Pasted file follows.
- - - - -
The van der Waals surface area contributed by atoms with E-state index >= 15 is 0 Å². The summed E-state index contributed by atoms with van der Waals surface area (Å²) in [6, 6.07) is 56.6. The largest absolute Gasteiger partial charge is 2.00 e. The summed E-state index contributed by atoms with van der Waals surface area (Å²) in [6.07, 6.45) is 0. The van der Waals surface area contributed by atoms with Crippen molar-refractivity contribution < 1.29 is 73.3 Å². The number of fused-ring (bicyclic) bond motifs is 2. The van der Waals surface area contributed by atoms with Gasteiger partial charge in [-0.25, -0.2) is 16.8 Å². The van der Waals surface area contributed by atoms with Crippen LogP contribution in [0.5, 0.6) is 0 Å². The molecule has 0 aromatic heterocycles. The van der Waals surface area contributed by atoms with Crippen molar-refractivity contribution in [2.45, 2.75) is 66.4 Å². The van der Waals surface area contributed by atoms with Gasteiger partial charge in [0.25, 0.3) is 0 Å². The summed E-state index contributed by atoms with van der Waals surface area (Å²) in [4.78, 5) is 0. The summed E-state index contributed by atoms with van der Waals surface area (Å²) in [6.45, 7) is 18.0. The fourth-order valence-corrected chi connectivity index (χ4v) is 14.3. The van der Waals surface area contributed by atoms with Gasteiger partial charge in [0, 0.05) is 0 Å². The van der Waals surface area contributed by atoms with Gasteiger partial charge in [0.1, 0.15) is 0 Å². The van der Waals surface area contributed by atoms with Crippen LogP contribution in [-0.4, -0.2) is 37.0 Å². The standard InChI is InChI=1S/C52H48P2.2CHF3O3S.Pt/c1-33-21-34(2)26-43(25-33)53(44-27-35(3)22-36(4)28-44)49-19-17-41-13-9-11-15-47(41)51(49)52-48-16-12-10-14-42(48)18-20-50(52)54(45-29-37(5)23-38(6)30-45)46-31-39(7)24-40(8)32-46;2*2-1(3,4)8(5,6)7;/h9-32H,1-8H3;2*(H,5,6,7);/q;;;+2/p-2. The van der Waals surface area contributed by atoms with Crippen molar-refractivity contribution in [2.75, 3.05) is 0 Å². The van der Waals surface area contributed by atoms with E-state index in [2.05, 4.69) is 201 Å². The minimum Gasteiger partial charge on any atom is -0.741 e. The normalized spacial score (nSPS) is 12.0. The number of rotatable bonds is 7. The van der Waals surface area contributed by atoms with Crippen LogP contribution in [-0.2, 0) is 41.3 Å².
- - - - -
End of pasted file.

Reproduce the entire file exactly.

The van der Waals surface area contributed by atoms with E-state index >= 15 is 0 Å². The summed E-state index contributed by atoms with van der Waals surface area (Å²) in [6, 6.07) is 56.6. The largest absolute Gasteiger partial charge is 2.00 e. The summed E-state index contributed by atoms with van der Waals surface area (Å²) in [6.07, 6.45) is 0. The van der Waals surface area contributed by atoms with Crippen molar-refractivity contribution < 1.29 is 73.3 Å². The number of fused-ring (bicyclic) bond motifs is 2. The van der Waals surface area contributed by atoms with Gasteiger partial charge in [-0.25, -0.2) is 16.8 Å². The van der Waals surface area contributed by atoms with Crippen LogP contribution in [0.5, 0.6) is 0 Å². The molecule has 0 aromatic heterocycles. The van der Waals surface area contributed by atoms with Crippen molar-refractivity contribution in [2.45, 2.75) is 66.4 Å². The van der Waals surface area contributed by atoms with Gasteiger partial charge in [0.25, 0.3) is 0 Å². The summed E-state index contributed by atoms with van der Waals surface area (Å²) in [4.78, 5) is 0. The summed E-state index contributed by atoms with van der Waals surface area (Å²) in [6.45, 7) is 18.0. The fourth-order valence-corrected chi connectivity index (χ4v) is 14.3. The van der Waals surface area contributed by atoms with Gasteiger partial charge in [0, 0.05) is 0 Å². The van der Waals surface area contributed by atoms with Gasteiger partial charge in [0.1, 0.15) is 0 Å². The van der Waals surface area contributed by atoms with Crippen LogP contribution in [-0.4, -0.2) is 37.0 Å². The standard InChI is InChI=1S/C52H48P2.2CHF3O3S.Pt/c1-33-21-34(2)26-43(25-33)53(44-27-35(3)22-36(4)28-44)49-19-17-41-13-9-11-15-47(41)51(49)52-48-16-12-10-14-42(48)18-20-50(52)54(45-29-37(5)23-38(6)30-45)46-31-39(7)24-40(8)32-46;2*2-1(3,4)8(5,6)7;/h9-32H,1-8H3;2*(H,5,6,7);/q;;;+2/p-2. The van der Waals surface area contributed by atoms with Crippen molar-refractivity contribution in [2.75, 3.05) is 0 Å². The van der Waals surface area contributed by atoms with E-state index in [2.05, 4.69) is 201 Å². The minimum Gasteiger partial charge on any atom is -0.741 e. The normalized spacial score (nSPS) is 12.0. The number of rotatable bonds is 7. The van der Waals surface area contributed by atoms with Crippen LogP contribution in [-0.2, 0) is 41.3 Å².